Sprint has proposed to buy all of Clearwire for $2.1 billion, a deal that would make the nation's third-largest wireless carrier the owner of the most spectrum in the United States. But Sprint may not be buying the most valuable of assets.
The offer, announced Thursday, would allow Sprint to gain control of the rest of Clearwire. Sprint gained a majority stake (50.4%) of the 4G wireless carrier earlier in the year. Shares of Clearwire rose more than 14% on the news.
The two companies have had a symbiotic but often contentious relationship, adding uncertainty about Sprint's ability to compete with chief rivals AT&T and Verizon. Controlling Clearwire has been a key concern of Softbank, the Japanese tech giant that announced in October that it would purchase a majority stake in Sprint.
Here's why: If Clearwire accepts the bid, Sprint would own the rights to the largest swath of wireless spectrum -- the invisible infrastructure of airwaves over which wireless signals travel -- of any carrier in the country, by a factor of two.
As of 2010, Clearwire licensed 133 MHz of spectrum, and Sprint had 51 MHz, according to the Federal Communications Commission and a Citigroup study. Their combined 184 MHz represented more twice the holdings of Verizon (83 MHz) and AT&T (77 MHz), and nearly four times T-Mobile's haul (48 MHz).
Spectrum is a finite resource and a crucial asset for wireless competition. As smartphone and tablet owners gobble up a rapidly increasing number of gigabytes, a spectrum war is emerging between the haves and have-nots. Those with capacity can offer service with fewer dropped calls and faster data speeds, competitive rates and niceties like unlimited data plans. Those without are starting to force customers to adopt tiered data plans and higher prices, and many have-nots are being swallowed up by competitors.
Wearing the spectrum crown would appear to give Sprint a sizable edge. But it's more complicated than that.
Not all spectrum is created equal, and Clearwire's spectrum is some of the least-valuable spectrum available for wireless communications. Sitting way up high in the 2.5 GHz (2,500 MHz) range, Clearwire's signals don't easily penetrate walls and weaken significantly over long distances, requiring way more cell towers to transmit signal as lower-band airwaves.
Also, no smartphones or tablets support the 2.5 GHz band. It's currently only used for wireless gadgets like Mi-Fi hotspots or USB modems.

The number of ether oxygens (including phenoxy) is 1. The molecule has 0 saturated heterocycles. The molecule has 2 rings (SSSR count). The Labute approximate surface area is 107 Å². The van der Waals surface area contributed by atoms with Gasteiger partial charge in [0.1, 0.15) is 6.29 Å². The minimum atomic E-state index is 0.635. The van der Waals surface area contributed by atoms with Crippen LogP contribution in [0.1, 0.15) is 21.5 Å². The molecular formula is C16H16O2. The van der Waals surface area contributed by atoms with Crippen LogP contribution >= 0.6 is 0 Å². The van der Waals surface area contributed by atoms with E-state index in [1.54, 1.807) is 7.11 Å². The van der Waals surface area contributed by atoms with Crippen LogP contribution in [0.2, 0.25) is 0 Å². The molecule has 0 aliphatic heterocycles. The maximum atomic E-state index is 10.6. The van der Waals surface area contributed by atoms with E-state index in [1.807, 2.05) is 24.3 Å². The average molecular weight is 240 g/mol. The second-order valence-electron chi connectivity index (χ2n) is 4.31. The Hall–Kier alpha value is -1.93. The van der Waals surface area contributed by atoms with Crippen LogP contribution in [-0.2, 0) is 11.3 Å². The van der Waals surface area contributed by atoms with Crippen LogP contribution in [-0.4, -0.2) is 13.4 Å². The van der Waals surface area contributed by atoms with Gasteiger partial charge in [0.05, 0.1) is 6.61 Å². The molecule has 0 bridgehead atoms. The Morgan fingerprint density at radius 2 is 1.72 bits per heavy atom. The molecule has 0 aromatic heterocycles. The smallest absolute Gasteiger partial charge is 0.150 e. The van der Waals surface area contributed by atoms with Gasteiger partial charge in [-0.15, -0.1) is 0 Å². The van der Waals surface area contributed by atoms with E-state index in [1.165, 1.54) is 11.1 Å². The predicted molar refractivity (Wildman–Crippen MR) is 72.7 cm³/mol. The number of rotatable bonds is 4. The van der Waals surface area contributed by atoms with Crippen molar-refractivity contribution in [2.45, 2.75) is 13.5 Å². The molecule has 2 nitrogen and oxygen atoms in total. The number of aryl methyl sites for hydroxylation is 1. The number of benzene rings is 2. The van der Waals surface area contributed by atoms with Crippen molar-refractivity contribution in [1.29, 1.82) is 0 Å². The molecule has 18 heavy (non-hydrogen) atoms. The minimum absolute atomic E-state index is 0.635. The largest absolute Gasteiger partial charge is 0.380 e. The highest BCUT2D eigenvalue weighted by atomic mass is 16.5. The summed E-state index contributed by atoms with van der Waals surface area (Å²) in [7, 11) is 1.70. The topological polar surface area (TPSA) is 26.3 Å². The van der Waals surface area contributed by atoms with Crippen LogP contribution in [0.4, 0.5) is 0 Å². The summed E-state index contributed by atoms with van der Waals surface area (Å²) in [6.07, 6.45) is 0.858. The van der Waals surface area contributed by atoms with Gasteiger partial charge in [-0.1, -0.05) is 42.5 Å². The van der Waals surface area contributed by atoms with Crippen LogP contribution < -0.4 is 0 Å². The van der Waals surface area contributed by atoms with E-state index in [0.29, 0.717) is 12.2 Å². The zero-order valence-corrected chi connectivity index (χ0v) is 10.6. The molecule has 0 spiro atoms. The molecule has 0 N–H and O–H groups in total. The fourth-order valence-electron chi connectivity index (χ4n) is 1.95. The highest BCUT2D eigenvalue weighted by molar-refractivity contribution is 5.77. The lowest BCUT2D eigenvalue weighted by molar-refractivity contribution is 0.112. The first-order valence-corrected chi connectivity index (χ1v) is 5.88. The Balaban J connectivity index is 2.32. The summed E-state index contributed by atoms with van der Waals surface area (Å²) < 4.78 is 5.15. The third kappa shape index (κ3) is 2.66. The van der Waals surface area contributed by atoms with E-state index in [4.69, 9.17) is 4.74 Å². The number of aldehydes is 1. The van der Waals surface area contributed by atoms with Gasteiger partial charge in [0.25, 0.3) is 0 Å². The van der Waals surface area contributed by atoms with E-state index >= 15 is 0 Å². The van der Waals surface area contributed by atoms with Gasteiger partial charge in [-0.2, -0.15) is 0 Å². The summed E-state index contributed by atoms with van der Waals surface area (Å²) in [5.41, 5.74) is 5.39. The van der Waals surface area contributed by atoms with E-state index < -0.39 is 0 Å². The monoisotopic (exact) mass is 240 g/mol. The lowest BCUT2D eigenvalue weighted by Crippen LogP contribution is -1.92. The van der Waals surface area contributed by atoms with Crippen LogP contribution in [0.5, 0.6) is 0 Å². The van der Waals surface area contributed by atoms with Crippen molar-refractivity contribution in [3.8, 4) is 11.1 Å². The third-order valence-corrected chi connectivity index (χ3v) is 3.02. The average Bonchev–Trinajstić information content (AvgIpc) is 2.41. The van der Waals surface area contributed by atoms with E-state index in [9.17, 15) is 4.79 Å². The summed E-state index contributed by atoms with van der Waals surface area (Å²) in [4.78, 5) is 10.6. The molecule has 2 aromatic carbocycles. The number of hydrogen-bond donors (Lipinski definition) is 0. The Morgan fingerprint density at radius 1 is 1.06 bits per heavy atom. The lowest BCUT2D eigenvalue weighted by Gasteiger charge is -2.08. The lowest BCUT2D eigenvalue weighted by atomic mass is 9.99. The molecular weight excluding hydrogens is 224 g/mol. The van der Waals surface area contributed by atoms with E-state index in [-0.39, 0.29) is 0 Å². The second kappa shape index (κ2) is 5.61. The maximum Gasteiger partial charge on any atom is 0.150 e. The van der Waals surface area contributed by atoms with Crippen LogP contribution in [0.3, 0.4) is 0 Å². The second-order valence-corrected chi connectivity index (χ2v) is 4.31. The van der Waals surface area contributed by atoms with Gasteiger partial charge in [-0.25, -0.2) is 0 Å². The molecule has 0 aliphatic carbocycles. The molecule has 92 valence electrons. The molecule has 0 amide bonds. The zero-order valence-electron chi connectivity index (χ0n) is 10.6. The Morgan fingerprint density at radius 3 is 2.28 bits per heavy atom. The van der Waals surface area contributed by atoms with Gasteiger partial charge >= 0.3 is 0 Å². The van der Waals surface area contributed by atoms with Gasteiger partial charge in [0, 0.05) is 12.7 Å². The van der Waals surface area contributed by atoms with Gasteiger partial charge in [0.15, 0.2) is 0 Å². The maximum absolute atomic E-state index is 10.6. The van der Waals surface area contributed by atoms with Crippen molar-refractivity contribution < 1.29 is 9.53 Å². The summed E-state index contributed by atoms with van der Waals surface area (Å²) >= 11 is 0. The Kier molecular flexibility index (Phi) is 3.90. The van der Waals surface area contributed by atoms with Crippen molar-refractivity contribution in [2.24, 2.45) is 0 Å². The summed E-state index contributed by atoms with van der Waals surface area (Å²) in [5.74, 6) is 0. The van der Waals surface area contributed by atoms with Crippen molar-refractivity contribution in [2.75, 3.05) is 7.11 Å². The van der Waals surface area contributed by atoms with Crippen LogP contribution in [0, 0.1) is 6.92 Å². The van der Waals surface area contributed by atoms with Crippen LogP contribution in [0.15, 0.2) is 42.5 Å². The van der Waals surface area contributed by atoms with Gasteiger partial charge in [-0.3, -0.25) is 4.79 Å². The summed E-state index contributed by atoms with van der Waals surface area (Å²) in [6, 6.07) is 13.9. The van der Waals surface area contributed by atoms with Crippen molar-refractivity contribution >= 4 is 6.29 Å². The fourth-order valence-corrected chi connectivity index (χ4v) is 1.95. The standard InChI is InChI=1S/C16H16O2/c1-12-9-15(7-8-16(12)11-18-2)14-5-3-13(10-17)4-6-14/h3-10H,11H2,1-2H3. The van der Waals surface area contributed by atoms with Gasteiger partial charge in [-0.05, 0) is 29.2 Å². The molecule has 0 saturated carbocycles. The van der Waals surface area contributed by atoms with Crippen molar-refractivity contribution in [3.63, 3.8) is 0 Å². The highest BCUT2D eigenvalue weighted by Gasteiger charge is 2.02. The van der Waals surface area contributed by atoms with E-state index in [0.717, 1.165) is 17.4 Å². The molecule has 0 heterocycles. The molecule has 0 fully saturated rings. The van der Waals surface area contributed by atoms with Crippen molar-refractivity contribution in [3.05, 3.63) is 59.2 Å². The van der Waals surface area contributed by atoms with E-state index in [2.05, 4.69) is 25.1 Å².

By contrast, Verizon's swath of spectrum in the 700 MHz band that it uses for its 4G service is some of the most valuable in the country, because it travels over long distances and easily passes through buildings for indoor coverage. That's why the wireless giant paid more than $9 billion for it -- more than twice the entire value of Clearwire.
Yet there's reason for Sprint investors to be excited about Clearwire's potential. In an attempt to stave off a spectrum crisis, the wireless industry is gradually beginning to deploy a fleet of "small cells" -- tiny cell towers that sit atop lamp posts or on the sides of buildings with the purpose of getting the most number of people connected as possible. The 2.5 GHz range is potentially perfect for small cells, since the higher bands can carry more data over a MHz of spectrum than lower bands, and they have less potential for interference.
"Clearwire has awesome spectrum for small cells and absorbing capacity," said Ken Rehben, a telecommunications analyst at Yankee Group. "You can look forward to the future and see even Apple coming out with a device that will support 2.5 GHz."
There's reason to believe Sprint's Clearwire deal could force Apple's hand. Softbank, Japan's first iPhone carrier, also owns rights to the 2.5 GHz spectrum in Japan. About 45% of the world's population is currently covered by the 2.5 GHz band, including much of India and China, according to Clearwire. If small cells become the "next big thing" in wireless, as many in the industry expect, that could lead the iPhone to support Clearwire's spectrum.
That's the lofty goal. Today, however, Sprint remains in a precarious position. Sprint has an odd collection of spectrum bands, acquired from its 2005 Nextel purchase and Clearwire partnership. There currently aren't a lot of devices that support each of Sprint's bands, which means that for the moment, Sprint's spectrum situation wouldn't improve much should it take total control of Clearwire.